Scottish Labour Party leader Anas Sarwar has lambasted what he described as the "circus" in the country's politics, pointing to a crisis of trust in Scotland's parliament after the government's handling of sexual harassment complaints against former First Minister Alex Salmond.
Speaking to the Scottish Parliamentary Journalists' Association on Friday, Sarwar said he wonders whether "the last number of weeks brought into sharp focus the principles of transparency and accountability" in Scotland's parliament.
"Of course they have, and even the most ardent SNP [Scottish National Party] supporter would have to recognise that", he asserted.
Sarwar also vowed to launch a "clean up Holyrood" commission after the May parliamentary elections in order "to give Scotland a parliament that can better hold the government to account".
"The idea that during this pandemic election that you have a circus [which] is about egos, settling scores, old arguments, betrays what I think the Scottish people expect of this parliament. We cannot allow the circus of the past week to become the circus of the next five weeks and the next parliament", the Scottish Labour leader added.
When asked whether he would share a platform with Salmond after the ex-first minister expressed readiness to demand his new party's inclusion in election coverage, Sarwar made it clear that he would not do so.
"This is not a serious attempt to influence the politics or shape what our priorities should be for the next five years. I don't even believe it's a serious attempt to argue for independence or a referendum. What it is is a political campaign that is trying to cover a bid for revenge. I don't think our election campaign should be derailed by a circus or a SNP psychodrama", he claimed.
Salmond Announces Creation of New Party Alba
The remarks followed the former first minister announcing the formation of Alba, a Scottish nationalist political party that will stand candidates in the May elections in a bid to strengthen the movement for Scottish independence.
When launching the party late last week, Salmond denied the "new political force" would rival the SNP, claiming the presence of other pro-independence parties in the parliament would only "weaken" the position of the Westminster government in withholding powers to grant a second independence referendum.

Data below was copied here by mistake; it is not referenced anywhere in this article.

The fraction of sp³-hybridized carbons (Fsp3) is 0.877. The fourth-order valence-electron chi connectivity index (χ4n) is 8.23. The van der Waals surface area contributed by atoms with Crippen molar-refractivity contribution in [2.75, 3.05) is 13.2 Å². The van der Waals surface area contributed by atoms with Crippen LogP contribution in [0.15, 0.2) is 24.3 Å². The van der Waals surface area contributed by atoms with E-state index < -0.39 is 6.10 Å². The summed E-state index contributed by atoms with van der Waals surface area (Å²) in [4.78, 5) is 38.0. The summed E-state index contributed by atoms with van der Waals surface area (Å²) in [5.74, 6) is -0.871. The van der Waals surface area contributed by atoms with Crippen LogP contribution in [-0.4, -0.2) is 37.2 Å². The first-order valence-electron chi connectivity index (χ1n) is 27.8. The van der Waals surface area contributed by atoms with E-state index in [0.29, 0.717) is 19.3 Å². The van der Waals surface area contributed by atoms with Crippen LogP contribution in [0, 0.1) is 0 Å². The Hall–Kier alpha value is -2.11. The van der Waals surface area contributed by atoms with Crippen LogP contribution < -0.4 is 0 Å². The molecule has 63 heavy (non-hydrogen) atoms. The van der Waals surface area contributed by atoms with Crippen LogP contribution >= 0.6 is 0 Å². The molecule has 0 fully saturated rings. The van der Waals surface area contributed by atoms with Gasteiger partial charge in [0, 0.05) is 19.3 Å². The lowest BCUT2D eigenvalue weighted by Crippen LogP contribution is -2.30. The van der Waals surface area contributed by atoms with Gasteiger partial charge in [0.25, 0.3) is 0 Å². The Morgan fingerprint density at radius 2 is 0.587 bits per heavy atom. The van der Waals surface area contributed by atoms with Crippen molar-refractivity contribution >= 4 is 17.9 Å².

In a separate development last week, two senior politicians announced they were quitting the SNP to side with Salmond, a move that infuriated First Minister Nicola Sturgeon who said she "definitely" has "much less patience for those who treat politics like a game - and for indulging anyone who puts self-interest ahead of the country's best interests".
"If the last year has taught us anything it's that politics is about improving people's lives or it is about nothing at all. And that takes purpose and hard work", Sturgeon added.
This came after Salmond was acquitted of charges of sexual assault in 2020 and won £500,000 ($691,982) in legal costs from the Scottish government after its handling of the investigation against the ex-first minister was ruled unlawful.
Second Scottish Independence Referendum
As far as a second independence referendum in Scotland is concerned, Prime Minister Boris Johnson has repeatedly rejected such calls, stressing the previous vote had already resolved the issue, while Sturgeon signalled that IndyRef2 may take place after the Scottish parliamentary elections on 6 May.
Scotland held an independence plebiscite in September 2014, when 55 percent of voters cast ballots in favour of remaining in the United Kingdom. In the June 2016 Brexit referendum, 62 percent of Scots voted to remain in the EU.